The benefit of concentrating your marketing information in a newsletter is that there’s a better chance the reader will actually think about what you’re saying. For example, they might read that interesting piece you wrote about your unique emotional approach to wedding photography and how they can get the same level of service for their wedding.
The overall message you want to convey becomes stickier when presented in a concentrated and focused way like this, so the readers are more likely to remember it later.
#2: Portraying A Professional Image
You are a professional photographer, with emphasis on the word “professional“. In order to maintain that status, it’s imperative to always portray that ideal to your clients and prospects.
A social media update, or a blog entry, can be written in a very conversational, loose, or colloquial manner, without coming across as unprofessional. But, at the same time, they are not the ideal vehicles to talk to your clients in some of the more subtle and emotional ways, while maintaining a closely personal and almost intimate relationship.
This is where the power of email marketing comes into play. A properly written photography newsletter can seem more immediate and personal, and just looks more professional.
This is one of the biggest factors that can help set you apart from your competitors, giving you the advantage you need.
When presented with a newsletter that appears polished, clean and professional, your reader will take a lot more notice of what you have to say. In addition, a professional-looking email newsletter adds credibility to you and your business, creates a better relationship with your clients, and gives you more authority in your field.
#3: Newsletters Engage Your Audience
Have you ever tried some of the traditional forms of direct marketing, such as mailed postcards? I’m fairly certain that when you placed those cards in the mailbox the first thought to go through your mind was something like, “I wonder how many of those will end up in the trash?”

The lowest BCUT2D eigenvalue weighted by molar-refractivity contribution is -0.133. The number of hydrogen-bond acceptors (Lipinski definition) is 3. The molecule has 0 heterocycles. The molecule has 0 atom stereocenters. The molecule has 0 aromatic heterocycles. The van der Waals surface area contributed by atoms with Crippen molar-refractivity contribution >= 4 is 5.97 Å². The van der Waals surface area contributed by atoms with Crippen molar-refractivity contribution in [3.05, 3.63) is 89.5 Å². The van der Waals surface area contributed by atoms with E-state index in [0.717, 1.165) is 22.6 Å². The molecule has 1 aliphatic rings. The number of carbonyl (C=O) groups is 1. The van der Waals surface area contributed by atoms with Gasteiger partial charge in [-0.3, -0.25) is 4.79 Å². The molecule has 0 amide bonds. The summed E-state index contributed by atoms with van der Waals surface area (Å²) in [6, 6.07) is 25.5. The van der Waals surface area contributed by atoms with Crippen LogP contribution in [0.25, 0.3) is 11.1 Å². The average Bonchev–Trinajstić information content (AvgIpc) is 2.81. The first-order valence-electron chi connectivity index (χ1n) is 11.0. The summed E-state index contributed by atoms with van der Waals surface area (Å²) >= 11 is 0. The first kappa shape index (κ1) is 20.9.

Inadequate engagement with the audience is a big problem with those types of marketing, although social media has made incredible advances in this area. However, by its fast and furious nature, social media can only go so far in creating the level of personal engagement you need for an effective marketing campaign.
As long as it’s written correctly, a photography newsletter will be more engaging to your clients and will be much more effective than a barrage of status updates and tweets. If you are consistent (which is extremely important) and send them out on time every month, you’ll find that your readers become more engaged as time goes by, and will even look forward to receiving your email.
Consistency is a big factor too – you must stick with it and keep going, despite any temptation to slow down or quit. You’ll find it exciting to send out the first one or two, but then it gets more difficult as it becomes a monthly chore, or you start to run out of ideas, and you might even feel despondent when you see a poor response after the third or fourth one. But don’t give up. I guarantee that people are reading them and if you show that you’re in it for the long haul, you will get responses.
Engaged clients, people who enjoy reading your photography newsletter, may also be more likely to pay attention to your other forms of marketing, such as Facebook posts, tweets etc. This is one of the huge benefits of marketing yourself through multiple channels – your name becomes more familiar and you start to become noticed and wanted.
#4: Developing Loyalty In Your Photography Brand
Basically, there are usually two main reasons why people won’t buy from us:
- They don’t need or want what we have to offer
- They don’t trust us or feel any real connection with us
Trust is the big elephant in the room that no one wants to talk about, because it affects us on deeply personal levels, and can be uncomfortable to deal with. We all want to be liked and trusted, but it can be hard to earn.
A good newsletter, written from an honest and genuine perspective, both educates and entertains your reader, developing and augmenting their trust in you and therefore your brand. Increased trust leads naturally to repeat business and brand loyalty.
It’s quite simple: If your clients trust you, they will buy from you again, and they will also refer you to others.
Communicating with them regularly through your email marketing continuously builds upon that trust.
#5: Enhances Your Brand Recognition
Before you can think about brand loyalty, you need to first build a brand that people will know, resonate with, and recognize.
Brand recognition is concerned more with how people perceive you and your business, and how easily they recognize you or your work.
What makes people recognize your photography business? It could be your style of photography, how you communicate your personality, your personal story and why you do what you do, the colors and fonts you use in your marketing, the type of finished product you specialize in, and your logo.
All of these elements should be consistent across your whole business – including your photography website, business cards, stationery, and your photography newsletter. By bringing your email marketing format into line with everything else, you’re reinforcing your brand and improving its recognition.
#6: Email Marketing Provides Measurable Results
A short note of caution here: If you’re sending out your own email newsletters, either manually or through a mass-mailing program, then STOP and pay close attention to what I’m about to share with you!